When the pavilion opens [short story by Jack Moses]

[Editor: This is a short story from Beyond the City Gates: Australian Story & Verse (1923) by Jack Moses.]

When the pavilion opens

The “big” day was bright and warm, and the crowd had congregated early at Wattle Flat Show, with a hope of doing the pavilion before the serious business took place in the ring. Outside the pavilion, of course, sundry knots of exhibitors had gathered to await the flinging back of the main doors.

At the iron tank at the side of the building, half a dozen Wattle Flat urchins had gathered with a Wattle Flat thirst. On this occasion, there being no cup at hand to drink from, the youngsters were putting their mouths under the tap or, to vary it somewhat, cupping their hands to quench the thirst. One bright youngster was struck with the idea of filling his felt hat, when along came the flower steward to fill a can. After he had given the utensil a swirl out, one of the youngsters remarked, “Say, Mister, what about a drink out of that?”

“All right, son,” said the steward. “It’s quite clean; dip your muzzle into it.”

“We can all have a swig, can’t we, Mister?” suggested one lad.

“Yes,” said the steward; “bog in, boys; there is plenty of it in this old iron vat.”

One kid, taking the can, said, “Hold my bread-and-butter, Mister, while I have a drink.”

He quenched a long thirst and then handed the can back to the steward. Wiping his mouth with the back of his sleeve, he said:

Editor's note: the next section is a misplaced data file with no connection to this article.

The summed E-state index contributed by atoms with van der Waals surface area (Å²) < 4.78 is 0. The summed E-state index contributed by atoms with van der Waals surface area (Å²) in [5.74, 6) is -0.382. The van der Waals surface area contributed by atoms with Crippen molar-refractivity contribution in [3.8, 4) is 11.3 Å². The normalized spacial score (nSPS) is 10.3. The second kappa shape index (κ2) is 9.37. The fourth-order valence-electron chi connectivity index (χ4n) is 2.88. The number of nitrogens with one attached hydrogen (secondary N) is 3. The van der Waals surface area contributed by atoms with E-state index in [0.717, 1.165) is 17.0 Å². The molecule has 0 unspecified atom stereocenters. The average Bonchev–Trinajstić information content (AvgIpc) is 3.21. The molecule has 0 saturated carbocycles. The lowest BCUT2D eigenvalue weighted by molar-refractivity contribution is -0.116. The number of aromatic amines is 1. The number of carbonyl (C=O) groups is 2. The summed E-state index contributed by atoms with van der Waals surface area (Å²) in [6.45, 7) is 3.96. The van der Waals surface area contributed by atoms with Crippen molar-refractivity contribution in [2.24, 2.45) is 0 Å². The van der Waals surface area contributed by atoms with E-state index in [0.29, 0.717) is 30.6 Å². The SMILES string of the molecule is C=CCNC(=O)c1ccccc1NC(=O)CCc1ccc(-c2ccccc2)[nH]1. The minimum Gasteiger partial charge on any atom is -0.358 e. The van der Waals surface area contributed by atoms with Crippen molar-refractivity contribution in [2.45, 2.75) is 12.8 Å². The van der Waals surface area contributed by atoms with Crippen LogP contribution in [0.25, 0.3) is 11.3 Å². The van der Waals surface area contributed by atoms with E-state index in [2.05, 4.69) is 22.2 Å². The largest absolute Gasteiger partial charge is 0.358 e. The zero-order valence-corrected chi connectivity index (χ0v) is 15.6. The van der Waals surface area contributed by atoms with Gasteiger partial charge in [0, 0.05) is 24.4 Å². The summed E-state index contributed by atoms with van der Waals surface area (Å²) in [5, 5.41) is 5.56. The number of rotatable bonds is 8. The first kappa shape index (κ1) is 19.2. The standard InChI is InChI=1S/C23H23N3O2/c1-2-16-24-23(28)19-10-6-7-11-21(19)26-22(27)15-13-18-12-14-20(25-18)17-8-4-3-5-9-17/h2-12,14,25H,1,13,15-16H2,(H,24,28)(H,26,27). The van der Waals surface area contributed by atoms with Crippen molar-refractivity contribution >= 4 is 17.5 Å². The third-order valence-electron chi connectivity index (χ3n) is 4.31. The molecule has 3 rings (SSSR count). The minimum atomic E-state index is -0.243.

“Thanks for the water; it was bosker.” And then, rather anxiously, he asked, “Will you be ’ere all day, Mister?”

At that moment the doorkeeper hailed the good Samaritan with the query, “Will we open up and let ’em in, Mister Jones?”

“Yes,” said Mr. Jones, “the netting’s all up, the prize tickets are on the exhibits, and everything is O.K, for the President’s inspection.”

Then suddenly Jones remembered procedure and called out, “Wait a moment! The Governor, the President and the Member must have a private inspection. Keep the crowd back a bit.”

The doorkeeper exercised his authority and pushed two youngsters back as the Governor’s party approached.

The local hand struck up the National Anthem, the crowd quickly formed a passage for His Excellency to pass through, and the caretaker then threw wide-open the doors and the party passed inside.

The first section inspected was the domestic section, and sure there were same excellent samples of toothsome sweets and dainty edibles, reflecting great credit on the homely abilities of the ladies of Wattle Flat.

Mrs. Martin buttonholed the President in his rounds and complained, “I don’t think it fair, Mr. President, the way I’ve been treated in this butter-judging. The schedule distinctly says the prize would be awarded for the best roll of butter, but the one with the blue ticket is not a roll.”

“What is it?” enquired the President.

“Well, it’s a pat.”

“Isn’t that urge and the same — pat and roll?”

“Oh, how absurd!” said the complainant with dignity. A roll is round and a pat is square.”

“That’s right, my dear,” interrupted the husband of the lady; “they’re all considered rolls of butter, whether they are rolls or not.”

“Well, I’ll enter a protest,” the lady warned them.

“That’s right,” said the President, “let the Committee thrash it out.”